Beef industry pockets $277 a head from beef exports
Cheyenne – Greg Hanes, assistant vice president of international marketing at the U.S. Meat Export Federation (USMEF), recently asked a room full of ranchers how many of them export the beef they produce. Only a handful of ranchers, in a room of more than 300, raised their hand.
“All of us should be raising our hands,” he told them. “Whether they realize it or not, producers are all exporting beef internationally.”
“Certain cuts and items of beef are 90 to 95 percent exported,” he said.
The beef industry is pocketing an extra $277 a head each year by exporting some of the beef cuts that aren’t readily utilized in the U.S., Hanes told ranchers during the Range Beef Cow Symposium in Cheyenne.
“Beef exports are expected to exceed $7 billion this year. We only export about 13 percent of the beef we produce in the U.S.,” he said. “There is a lot of room for growth.”
The goal of the USMEF is to access international markets for the U.S.
“Once we have access to those markets, we promote beef so restaurants, food service, consumers and buyers will purchase our product rather than their domestic product or product from the competition,” he said. “We accomplish this through marketing, the teams we have here and technical access.”
USMEF has offices in 20 locations throughout the world. Those offices cover activities in 90 to 100 different countries at any one time.
“We work globally to find the best product for those markets, and where we can get the most value back above what we could sell that product for here,” he said.
“Each market has its own culture and style. It is our job to show them how to use U.S. beef in these different styles to convince them to buy more of our beef,” he said.
With the quality of beef produced in the U.S., Hanes sees exports increasing steadily at four to five percent a year.
“We are currently exporting over 1.45 billion metric tons, and most of it goes overseas. A lot of our exports are products we don’t normally eat here,” he explains. “Our biggest markets are Japan, Mexico, South Korea, Canada, China, Hong Kong, the Middle East and Taiwan.”
“Japan and Korea pay high premiums for beef we don’t eat here. These markets are key and important to us,” he stated.
The key to growing the market has been exporting cuts that other countries will pay a premium for, like chuck rolls, short plates, skirts and variety meats.
“We export 95 percent of our beef liver to Egypt and South Africa,” he explained.
Beef tongue is shipped to Japan, where it can demand more than six dollars a pound, compared to $1.50 to two dollars a pound in the U.S. retail market.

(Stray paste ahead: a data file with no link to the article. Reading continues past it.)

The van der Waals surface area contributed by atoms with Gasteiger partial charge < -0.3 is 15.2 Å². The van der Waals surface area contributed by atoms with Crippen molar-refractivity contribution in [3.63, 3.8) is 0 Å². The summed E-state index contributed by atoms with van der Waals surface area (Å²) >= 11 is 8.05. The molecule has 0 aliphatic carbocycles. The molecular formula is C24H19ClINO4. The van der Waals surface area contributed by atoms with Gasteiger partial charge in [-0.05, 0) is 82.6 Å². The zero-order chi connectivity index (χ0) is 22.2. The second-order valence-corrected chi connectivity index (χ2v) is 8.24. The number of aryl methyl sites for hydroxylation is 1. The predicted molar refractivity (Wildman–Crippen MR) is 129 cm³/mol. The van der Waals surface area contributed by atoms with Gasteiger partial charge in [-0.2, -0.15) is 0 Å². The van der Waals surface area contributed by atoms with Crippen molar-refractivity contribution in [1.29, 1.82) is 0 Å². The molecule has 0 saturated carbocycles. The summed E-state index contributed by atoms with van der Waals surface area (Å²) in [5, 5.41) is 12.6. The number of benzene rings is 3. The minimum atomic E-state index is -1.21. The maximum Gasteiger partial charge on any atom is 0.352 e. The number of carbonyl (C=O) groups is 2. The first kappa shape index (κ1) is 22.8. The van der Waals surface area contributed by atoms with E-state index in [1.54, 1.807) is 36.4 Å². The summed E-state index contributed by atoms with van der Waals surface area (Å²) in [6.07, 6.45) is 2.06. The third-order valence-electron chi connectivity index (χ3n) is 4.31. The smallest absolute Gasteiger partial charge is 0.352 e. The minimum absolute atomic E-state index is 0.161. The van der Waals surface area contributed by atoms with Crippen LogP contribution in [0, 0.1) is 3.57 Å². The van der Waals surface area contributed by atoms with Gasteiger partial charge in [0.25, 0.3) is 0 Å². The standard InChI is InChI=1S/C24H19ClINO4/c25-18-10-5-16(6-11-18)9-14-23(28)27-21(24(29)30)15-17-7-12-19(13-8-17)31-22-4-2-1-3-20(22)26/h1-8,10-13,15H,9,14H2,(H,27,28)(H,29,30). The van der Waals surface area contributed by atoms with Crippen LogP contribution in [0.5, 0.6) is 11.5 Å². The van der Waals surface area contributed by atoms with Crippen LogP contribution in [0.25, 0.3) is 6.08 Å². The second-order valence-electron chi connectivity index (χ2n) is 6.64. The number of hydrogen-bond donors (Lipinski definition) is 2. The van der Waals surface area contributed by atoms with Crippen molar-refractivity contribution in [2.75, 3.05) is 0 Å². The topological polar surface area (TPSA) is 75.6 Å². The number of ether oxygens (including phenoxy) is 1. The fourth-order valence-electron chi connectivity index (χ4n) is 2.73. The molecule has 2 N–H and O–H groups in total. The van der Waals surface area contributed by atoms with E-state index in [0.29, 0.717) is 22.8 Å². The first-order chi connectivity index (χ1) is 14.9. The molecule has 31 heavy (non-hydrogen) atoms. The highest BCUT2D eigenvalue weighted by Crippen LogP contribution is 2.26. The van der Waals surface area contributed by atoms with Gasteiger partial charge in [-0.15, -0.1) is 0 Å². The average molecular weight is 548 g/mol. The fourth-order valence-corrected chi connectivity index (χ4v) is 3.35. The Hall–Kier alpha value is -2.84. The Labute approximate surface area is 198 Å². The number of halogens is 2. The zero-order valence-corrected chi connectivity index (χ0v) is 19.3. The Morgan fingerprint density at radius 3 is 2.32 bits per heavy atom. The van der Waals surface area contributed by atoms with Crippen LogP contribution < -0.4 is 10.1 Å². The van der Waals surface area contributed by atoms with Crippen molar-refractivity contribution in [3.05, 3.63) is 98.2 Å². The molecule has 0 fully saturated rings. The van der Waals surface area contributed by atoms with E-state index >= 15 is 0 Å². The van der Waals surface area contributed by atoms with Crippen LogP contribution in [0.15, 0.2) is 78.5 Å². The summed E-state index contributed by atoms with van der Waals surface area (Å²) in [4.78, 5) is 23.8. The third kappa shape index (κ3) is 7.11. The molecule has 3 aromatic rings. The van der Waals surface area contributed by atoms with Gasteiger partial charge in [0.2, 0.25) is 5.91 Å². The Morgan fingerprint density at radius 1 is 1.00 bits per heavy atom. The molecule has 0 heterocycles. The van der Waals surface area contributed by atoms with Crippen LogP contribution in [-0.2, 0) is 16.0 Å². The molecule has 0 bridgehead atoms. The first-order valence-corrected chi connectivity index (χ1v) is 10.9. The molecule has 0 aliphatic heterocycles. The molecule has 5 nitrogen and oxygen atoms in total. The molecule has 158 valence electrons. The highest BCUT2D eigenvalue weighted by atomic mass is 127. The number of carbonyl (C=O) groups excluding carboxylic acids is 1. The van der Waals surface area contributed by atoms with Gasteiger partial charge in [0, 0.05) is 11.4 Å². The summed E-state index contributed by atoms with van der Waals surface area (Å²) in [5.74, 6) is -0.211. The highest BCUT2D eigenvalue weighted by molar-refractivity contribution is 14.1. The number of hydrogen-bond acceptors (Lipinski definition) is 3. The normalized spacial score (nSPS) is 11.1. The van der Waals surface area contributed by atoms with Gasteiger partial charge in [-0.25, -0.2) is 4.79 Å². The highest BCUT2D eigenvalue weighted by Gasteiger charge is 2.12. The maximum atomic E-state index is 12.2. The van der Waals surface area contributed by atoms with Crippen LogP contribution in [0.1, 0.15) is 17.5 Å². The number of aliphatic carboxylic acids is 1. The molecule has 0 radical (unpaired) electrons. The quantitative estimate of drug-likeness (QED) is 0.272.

“Just the tongue adds almost $13 of that $277,” he said. “Short plates add another $28 a head.”
Japan contributes $77 a head to that $277 of extra value, while Korea adds $45 a head.
At one time, the U.S. would grind cuts like short plates and chuck rolls into hamburger for retail establishments. Now, those cuts are exported to countries that will pay a premium for them, creating more value, Hanes said. In turn, the U.S. imports lower-value lean trimmings from countries like Australia.
“We mix their lean trimmings with our fat trimmings to make hamburger patties for restaurants like McDonalds and Burger King,” he said. “It is a win-win situation for us.”
Supply and demand
Hanes says the global beef supply hasn’t changed much in the last 11 years.
“What we have seen is a huge increase in demand for our product,” he explained. “With 96 percent of the world’s population and a large percentage of the middle class population outside the U.S., there is a huge potential for the beef industry to expand their export market,” he said.
By 2030, Hanes says 70 percent of the world’s middle class population will live outside the U.S.
In fact, the U.S. is already taking steps to provide beef for these markets.
“Both last year and this year, the U.S. was the leader in supply growth. We are ramping up production to take advantage of this, and we are well-positioned to do so,” he said. “Brazil, India and Australia are our biggest competitors in the export market, but the U.S. has a distinct advantage with our grain-fed beef because of the marbling and quality we can produce.”
“Brazil and Australia are big suppliers of grass-fed beef, but they can’t compete with our grain-fed cattle,” he added.
Gayle Smith is a correspondent for the Wyoming Livestock Roundup. Send comments on this article to firstname.lastname@example.org.